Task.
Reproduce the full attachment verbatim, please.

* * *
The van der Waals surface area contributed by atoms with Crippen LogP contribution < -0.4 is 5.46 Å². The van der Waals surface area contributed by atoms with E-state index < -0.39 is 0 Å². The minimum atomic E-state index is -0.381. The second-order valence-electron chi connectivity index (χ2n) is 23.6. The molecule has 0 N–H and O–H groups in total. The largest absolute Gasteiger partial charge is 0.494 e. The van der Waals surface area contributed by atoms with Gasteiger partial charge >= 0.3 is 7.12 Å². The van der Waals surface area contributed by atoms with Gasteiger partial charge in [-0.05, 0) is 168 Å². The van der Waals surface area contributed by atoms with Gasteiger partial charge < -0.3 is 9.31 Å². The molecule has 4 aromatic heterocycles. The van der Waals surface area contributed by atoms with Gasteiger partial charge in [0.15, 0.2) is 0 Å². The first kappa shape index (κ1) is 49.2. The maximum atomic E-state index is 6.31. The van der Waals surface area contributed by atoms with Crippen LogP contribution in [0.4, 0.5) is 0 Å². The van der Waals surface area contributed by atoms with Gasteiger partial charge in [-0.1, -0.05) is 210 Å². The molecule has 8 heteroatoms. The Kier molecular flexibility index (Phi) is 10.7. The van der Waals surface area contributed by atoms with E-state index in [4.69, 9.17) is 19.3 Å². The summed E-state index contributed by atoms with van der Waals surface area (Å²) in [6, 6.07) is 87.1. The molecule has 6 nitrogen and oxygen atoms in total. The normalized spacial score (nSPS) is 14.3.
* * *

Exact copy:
The van der Waals surface area contributed by atoms with Crippen LogP contribution < -0.4 is 5.46 Å². The van der Waals surface area contributed by atoms with E-state index < -0.39 is 0 Å². The minimum atomic E-state index is -0.381. The second-order valence-electron chi connectivity index (χ2n) is 23.6. The molecule has 0 N–H and O–H groups in total. The largest absolute Gasteiger partial charge is 0.494 e. The van der Waals surface area contributed by atoms with Gasteiger partial charge >= 0.3 is 7.12 Å². The van der Waals surface area contributed by atoms with Gasteiger partial charge in [-0.05, 0) is 168 Å². The van der Waals surface area contributed by atoms with Gasteiger partial charge < -0.3 is 9.31 Å². The molecule has 4 aromatic heterocycles. The van der Waals surface area contributed by atoms with Gasteiger partial charge in [0.15, 0.2) is 0 Å². The first kappa shape index (κ1) is 49.2. The maximum atomic E-state index is 6.31. The van der Waals surface area contributed by atoms with Crippen LogP contribution in [0.4, 0.5) is 0 Å². The van der Waals surface area contributed by atoms with Gasteiger partial charge in [-0.1, -0.05) is 210 Å². The molecule has 8 heteroatoms. The Kier molecular flexibility index (Phi) is 10.7. The van der Waals surface area contributed by atoms with E-state index in [4.69, 9.17) is 19.3 Å². The summed E-state index contributed by atoms with van der Waals surface area (Å²) in [6, 6.07) is 87.1. The molecule has 6 nitrogen and oxygen atoms in total. The normalized spacial score (nSPS) is 14.3.